Some riders might say it's unfair; they couldn't get on at Rozzie Square

Overcrowded train at Roslindale Village

Around 8:15 a.m., Kerry O'Brien reported an inbound Needham Line train was so crowded people at Roslindale Village couldn't get on.

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But re-elect Charlie Baker!

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But re-elect Charlie Baker! He'll fix the T someday, maybe, probably not, but hey he's a nice guy.

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24

Please

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I've been taking this line from Highland (2 stops prior) for almost 10 years daily and it was equally bad under Deval Patrick.

I WILL vote to re-elect Charlie Baker, thank you very much!

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Yeah, I have been

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riding commuter rail since the mid 1980s, under various administrations., and it has never, ever been as bad as it is today. Nice try though.

Oh, and the last time I checked, Deval is no longer in power.

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20

Hey theres

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A search function on this site, plenty of similar post todays.

Search Needham Line 2014. This isn't anything new, maybe Jay Gonzales can propose a tax on the MBTA to pay for the MBTA, guy seem like a genuine economic genius.

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Hm

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I was on that train and there were even open seats. Probably just not in the first car. People love to stand in the first car. Move back people.

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I was too. No seats on 1st

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I was too. No seats on 1st or 2nd car and it was so packed you couldn't move to any of the other cars. This train sux as it is but when they send a shorter train it sux even more.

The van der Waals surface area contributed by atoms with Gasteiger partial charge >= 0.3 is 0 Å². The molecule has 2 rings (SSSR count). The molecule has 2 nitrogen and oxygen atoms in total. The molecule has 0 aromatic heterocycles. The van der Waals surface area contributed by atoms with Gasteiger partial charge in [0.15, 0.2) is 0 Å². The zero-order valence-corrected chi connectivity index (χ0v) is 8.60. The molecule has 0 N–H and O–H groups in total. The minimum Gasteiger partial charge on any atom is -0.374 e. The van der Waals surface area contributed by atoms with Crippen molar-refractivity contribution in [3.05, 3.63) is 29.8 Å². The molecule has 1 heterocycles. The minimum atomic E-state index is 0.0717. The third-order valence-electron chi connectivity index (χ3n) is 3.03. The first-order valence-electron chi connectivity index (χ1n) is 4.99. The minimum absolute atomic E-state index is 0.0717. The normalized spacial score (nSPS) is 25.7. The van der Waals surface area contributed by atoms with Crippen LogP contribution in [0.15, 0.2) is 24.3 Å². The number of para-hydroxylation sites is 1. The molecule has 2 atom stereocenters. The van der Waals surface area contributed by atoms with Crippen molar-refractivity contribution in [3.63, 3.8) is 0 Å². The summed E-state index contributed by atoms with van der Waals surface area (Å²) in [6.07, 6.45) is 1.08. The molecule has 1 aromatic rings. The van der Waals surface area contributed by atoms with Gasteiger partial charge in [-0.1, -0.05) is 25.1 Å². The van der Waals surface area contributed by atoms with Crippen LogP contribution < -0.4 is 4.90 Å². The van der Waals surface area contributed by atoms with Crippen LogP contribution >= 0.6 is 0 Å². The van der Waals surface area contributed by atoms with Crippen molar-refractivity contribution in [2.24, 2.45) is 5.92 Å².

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Inevitable result

Uneven crowding of the trains is an inevitable result of the way the Make-Believe Commuter Rail misuses the train system they inherited.

The trains are inflexibly a certain length - they can't figure out how to make them larger or smaller depending on passenger load. So what they do is half the time they run a mostly empty train and only let the passengers get on or off through a single door.

If passengers are not waiting by that door, sometimes the conductors won't let them get on or off the train at the station. Once-burned passengers all mob that one door when the train arrives (whether it's their train or not, whether it's opening just one door or not).

The correct approach (the one used in first-world countries) is to mark the pavement by door positions clearly so that waiting passengers know where they are supposed to be, depending on what train they are waiting for and when.

IMAGE(https://villagehiker.com/travel/travel-japan/media/train-etiquette/marking-japanese-train-door-positions.jpg)

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World-class, baby!

If passengers are not waiting by that door, sometimes the conductors won't let them get on or off the train at the station. Once-burned passengers all mob that one door when the train arrives (whether it's their train or not, whether it's opening just one door or not).

World-class, baby!

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The manual ticket-taking doesn't help

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Most places also don't have conductors manually checking tickets like the commuter rail does. The commuter rail will open only a few cars at each station so they can keep track of who got on where and whose tickets have been checked. If they used a modern ticketing system, people could get into any car.

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All about the exits

The front and back of each car is almost always crowded as riders heading to South Station and Back Bay crowd those cars, as the exits are most convenient in those areas.

That's why when a slew of people get off at Back Bay, the rear cars are virtually empty (but at least you get a seat for that short ride to South Station!); the front cars are loaded with passengers getting off at South Station because the distance to the entrance is shorter.

At least the people standing

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At least the people standing had enough room to keep their backpacks on and take up twice as much space.

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T

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People should take earlier trains. I'm on before 7, just to avoid the crowds.

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T

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Well you have no choice then.

Makes me glad that I'm a bus

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Makes me glad that I'm a bus-only commuter living in Newton, which I have been for a about a decade.